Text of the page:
The biggest reason WandaVision manages to keep the audience watching despite its unexpected experimentation with tradition that might deter less adventurous viewers is definitely its cast.
The two biggest players, Elizabeth Olsen and Paul Bettany prove themselves once again for the great actors they are. For the most part, the show is very busy making clear that the characters are as familiar with their environment as they are trapped by it, which gives the two the challenge of having to be entirely integrated with the role they and the characters themselves have been given while at the same time having to display how completely out of place they are. It’s not an easy balance to achieve, but they do it wonderfully.
Concurrently, the secondary cast – comprised almost entirely of characters that are already well-loved but not protagonists in their own franchises, played by Kat Dennings as Thor‘s Darcy Lewis, Randall Park as AntMan‘s Jimmy Woo, Teyonah Parris as Captain Marvel‘s Monica Rambeau (now all grown up) – does a splendid job of not only rooting this wacky story in the greater Marvel universe but also being just extremely lovable, which is kind of a given. It is an unexpected but entirely welcome team-up that fans will definitely want to see more of in the future.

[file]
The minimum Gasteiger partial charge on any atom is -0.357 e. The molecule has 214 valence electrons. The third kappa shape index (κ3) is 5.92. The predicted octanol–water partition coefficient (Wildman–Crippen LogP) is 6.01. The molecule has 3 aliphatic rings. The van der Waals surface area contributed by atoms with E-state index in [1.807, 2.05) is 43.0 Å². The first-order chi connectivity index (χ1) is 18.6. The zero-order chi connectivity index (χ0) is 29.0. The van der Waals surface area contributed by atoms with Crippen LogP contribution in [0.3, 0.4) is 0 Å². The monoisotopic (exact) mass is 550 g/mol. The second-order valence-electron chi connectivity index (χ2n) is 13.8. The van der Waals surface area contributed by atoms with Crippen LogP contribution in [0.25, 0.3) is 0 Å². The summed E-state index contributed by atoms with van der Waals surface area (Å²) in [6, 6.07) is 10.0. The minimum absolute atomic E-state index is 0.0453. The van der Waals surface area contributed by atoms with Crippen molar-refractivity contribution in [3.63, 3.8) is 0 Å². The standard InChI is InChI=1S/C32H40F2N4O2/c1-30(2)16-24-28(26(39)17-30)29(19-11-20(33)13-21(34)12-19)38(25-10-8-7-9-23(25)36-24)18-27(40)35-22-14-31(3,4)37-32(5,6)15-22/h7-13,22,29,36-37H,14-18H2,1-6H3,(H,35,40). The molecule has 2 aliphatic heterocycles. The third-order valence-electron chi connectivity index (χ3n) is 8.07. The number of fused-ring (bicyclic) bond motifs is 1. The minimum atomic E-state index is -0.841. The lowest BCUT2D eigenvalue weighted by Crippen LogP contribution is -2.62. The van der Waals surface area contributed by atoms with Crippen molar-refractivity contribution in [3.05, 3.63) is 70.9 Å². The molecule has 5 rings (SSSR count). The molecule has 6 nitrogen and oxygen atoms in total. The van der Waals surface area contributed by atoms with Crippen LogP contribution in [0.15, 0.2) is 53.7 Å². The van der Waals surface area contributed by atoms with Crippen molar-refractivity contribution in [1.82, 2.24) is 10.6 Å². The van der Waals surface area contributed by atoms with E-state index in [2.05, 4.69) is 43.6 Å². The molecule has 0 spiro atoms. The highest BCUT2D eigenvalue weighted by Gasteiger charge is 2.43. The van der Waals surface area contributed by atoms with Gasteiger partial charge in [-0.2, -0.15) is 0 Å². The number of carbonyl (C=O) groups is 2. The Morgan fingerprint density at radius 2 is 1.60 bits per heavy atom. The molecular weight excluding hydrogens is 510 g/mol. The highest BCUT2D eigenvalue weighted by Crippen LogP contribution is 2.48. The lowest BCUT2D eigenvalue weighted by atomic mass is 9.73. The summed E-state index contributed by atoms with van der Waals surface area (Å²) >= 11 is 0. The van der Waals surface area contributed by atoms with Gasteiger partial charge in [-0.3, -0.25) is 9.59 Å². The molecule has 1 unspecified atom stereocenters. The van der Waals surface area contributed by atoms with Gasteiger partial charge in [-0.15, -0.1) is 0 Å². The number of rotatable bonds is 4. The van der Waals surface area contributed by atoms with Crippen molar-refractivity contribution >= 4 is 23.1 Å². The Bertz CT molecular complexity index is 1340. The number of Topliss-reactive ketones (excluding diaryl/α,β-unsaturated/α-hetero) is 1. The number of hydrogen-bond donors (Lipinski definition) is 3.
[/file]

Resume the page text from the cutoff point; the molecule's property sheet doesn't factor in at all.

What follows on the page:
The Marvel prison
If WandaVision is such a demonstration of original subversion of tropes, lovable characters, and interesting plots, what is the problem then?
Despite its impressive display of emotional storytelling of a story that deals with the grief of loss and trauma in such an unexpectedly sincere and profound way, the show climaxes, like pretty much all recent Marvel productions tend to do, with a big CGI battle that the audience most likely already knows the outcome of.